FRIT-F300 — Fall 2024

Nicolas Valazza
GA 0009
Days and Times
TuTh 3:00P-4:15P
Course Description

VT: Revolutions and Literature in French
Prerequisite: F250, F265, equivalent or consent of department.

From an etymological perspective, the word ‘revolution’ defines an astronomic phenomenon in which a celestial body moves round in a circular course, or the time in which such a body completes a full circle. Revolution is therefore originally meant to describe a cyclic movement in which everything is supposed to return to its place. But soon this concept came to describe, paradoxically, a major, sudden and violent alteration in the order of things, designating for instance the upheavals of political regimes, as we see in the case of the French Revolution, the Revolution “par excellence.” Given the polysemy of the word, writers across the centuries have been fascinated by the concept of ‘revolution’, making the most of its multiple meanings in their works, and sometimes providing it with new meanings. In this course, we will read several texts belonging to different centuries and literary genres (essay, fiction, theatre and poetry) in which the topic of revolution, whether in its astronomical or political meaning (or both), is developed in various manners. Works studied include: the 17th-century novel Voyage dans la lune by Cyrano de Bergerac, the 18th-century short story Micromégas by Voltaire, the play L’Île des esclaves by Marivaux, some excerpts of the essay on L’Origine de l’inégalité parmi les hommes by Rousseau, the Déclaration des droits de l’homme et du citoyen, a 19th-century selection of poems by Hugo and the 20th-century play Les Justes by Camus. We will also watch two films set at the time of the French Revolution: Danton by Wajda and L’Anglaise et le Duc by Rohmer. Student grades will be based on class preparation and participation (10%), a 10-minute oral presentation (20%), two compositions (25%), a mid-semester exam (20%) and a final essay (25%). The course will be conducted in French.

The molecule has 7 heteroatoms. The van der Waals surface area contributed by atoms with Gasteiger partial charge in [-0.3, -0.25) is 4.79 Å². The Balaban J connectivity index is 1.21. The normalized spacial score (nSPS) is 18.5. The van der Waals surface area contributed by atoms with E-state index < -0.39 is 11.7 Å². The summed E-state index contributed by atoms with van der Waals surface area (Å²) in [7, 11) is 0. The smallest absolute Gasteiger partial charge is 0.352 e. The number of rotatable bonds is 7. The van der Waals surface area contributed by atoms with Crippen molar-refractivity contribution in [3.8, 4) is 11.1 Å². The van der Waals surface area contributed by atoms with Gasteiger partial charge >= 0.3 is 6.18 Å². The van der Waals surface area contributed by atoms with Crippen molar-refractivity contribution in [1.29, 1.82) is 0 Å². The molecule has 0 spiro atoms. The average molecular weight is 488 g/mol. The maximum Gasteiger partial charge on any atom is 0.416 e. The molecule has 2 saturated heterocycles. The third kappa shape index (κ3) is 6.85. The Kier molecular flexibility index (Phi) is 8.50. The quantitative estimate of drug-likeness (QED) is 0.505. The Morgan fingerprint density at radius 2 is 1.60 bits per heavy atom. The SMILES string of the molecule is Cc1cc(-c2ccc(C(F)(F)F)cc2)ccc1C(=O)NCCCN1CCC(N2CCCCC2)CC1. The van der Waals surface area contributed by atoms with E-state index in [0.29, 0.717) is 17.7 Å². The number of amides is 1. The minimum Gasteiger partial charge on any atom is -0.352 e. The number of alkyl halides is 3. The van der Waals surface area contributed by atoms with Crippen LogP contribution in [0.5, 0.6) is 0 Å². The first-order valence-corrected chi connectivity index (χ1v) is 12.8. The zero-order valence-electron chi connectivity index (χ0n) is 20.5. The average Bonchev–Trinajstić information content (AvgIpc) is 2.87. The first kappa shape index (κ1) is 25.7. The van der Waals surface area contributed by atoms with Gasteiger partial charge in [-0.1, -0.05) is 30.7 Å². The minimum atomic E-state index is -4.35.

FRIT-F 300    #1885         3:00P-4:15P         TuTh      GA 0009     Prof. Nicolas Valazza

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